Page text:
The concept that “everyone should go to college” is finally being questioned, which I think is long overdue. For a long time, going to college has been seen as the ticket to the middle class and upward mobility. This theme has been baked into the minds of parents and has been driven by public policy and education for the last 50 years.
When I got out of college in 1964, it was true that college graduates were unique enough to be able to command good jobs in a variety of industries; it did not seem to matter what your degree was. But, alas, things have changed, and the economy is very different from the 1960s. In the new economy, dominated by low pay service jobs, a college degree is often not needed, or leads to low starting wages.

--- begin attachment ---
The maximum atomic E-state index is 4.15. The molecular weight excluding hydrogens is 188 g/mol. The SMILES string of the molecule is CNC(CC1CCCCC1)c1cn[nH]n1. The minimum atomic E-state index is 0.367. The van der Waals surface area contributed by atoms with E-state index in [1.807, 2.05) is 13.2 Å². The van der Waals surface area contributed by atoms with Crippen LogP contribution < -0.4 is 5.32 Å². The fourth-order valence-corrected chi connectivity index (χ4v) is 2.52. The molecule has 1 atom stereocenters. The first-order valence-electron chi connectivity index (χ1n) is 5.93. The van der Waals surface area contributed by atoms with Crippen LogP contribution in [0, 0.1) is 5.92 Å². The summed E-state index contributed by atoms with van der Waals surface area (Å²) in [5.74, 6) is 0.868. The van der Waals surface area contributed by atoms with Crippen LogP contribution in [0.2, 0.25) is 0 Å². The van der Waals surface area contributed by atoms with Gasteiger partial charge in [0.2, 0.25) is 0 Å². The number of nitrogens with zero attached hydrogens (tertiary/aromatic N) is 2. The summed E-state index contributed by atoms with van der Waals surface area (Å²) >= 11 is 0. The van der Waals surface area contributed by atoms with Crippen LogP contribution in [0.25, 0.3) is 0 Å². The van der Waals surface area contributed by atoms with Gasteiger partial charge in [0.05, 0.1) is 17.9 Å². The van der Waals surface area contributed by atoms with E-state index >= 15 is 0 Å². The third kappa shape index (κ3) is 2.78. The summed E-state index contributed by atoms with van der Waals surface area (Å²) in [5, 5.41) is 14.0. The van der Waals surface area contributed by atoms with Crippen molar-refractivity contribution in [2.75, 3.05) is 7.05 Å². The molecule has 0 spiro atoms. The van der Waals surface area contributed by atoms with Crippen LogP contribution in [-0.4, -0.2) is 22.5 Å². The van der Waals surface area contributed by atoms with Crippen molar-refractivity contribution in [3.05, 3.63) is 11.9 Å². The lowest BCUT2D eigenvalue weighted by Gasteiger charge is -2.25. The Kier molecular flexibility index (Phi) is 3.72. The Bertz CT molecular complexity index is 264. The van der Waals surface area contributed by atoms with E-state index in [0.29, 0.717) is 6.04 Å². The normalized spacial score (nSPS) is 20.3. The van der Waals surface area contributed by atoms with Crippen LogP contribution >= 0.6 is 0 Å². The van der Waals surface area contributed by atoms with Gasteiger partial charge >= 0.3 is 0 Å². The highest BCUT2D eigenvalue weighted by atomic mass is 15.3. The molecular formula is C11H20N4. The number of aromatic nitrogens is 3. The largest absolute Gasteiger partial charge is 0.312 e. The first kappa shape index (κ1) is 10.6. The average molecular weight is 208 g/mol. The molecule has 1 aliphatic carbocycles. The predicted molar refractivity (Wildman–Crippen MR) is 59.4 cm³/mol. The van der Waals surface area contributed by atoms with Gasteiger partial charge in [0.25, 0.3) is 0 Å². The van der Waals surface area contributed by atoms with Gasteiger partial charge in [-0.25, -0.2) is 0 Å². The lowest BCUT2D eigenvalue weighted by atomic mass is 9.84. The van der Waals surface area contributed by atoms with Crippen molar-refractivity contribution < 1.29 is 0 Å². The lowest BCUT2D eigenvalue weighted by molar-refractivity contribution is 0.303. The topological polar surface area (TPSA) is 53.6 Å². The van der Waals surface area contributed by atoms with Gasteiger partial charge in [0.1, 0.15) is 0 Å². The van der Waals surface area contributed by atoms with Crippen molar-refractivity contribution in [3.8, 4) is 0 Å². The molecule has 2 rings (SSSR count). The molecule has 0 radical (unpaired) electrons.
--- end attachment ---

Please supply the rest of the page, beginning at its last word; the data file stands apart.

A recent study of college graduates in Oregon shows that about 50% of the degrees were in arts, humanities, behavior, and social science, with an average salary from $35,000 to $40,000 per year.
The “college is the answer” mantra seems to have backfired. The problem is that most of these graduates had to go into debt to graduate, which will burden them for years to come. The Federal Reserve Bank of New York estimated in 2011 that the average student loan debt was $23,300, and 10% owe more than $54,000, while 3% owe more than $100,000.
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The concept of “everyone should go to college” is finally being questioned, which I think is long overdue. We currently lack the education and training systems to teach technical skills as an alternative to traditional four-year degrees and to help more people get the family wage jobs produced in the new economy.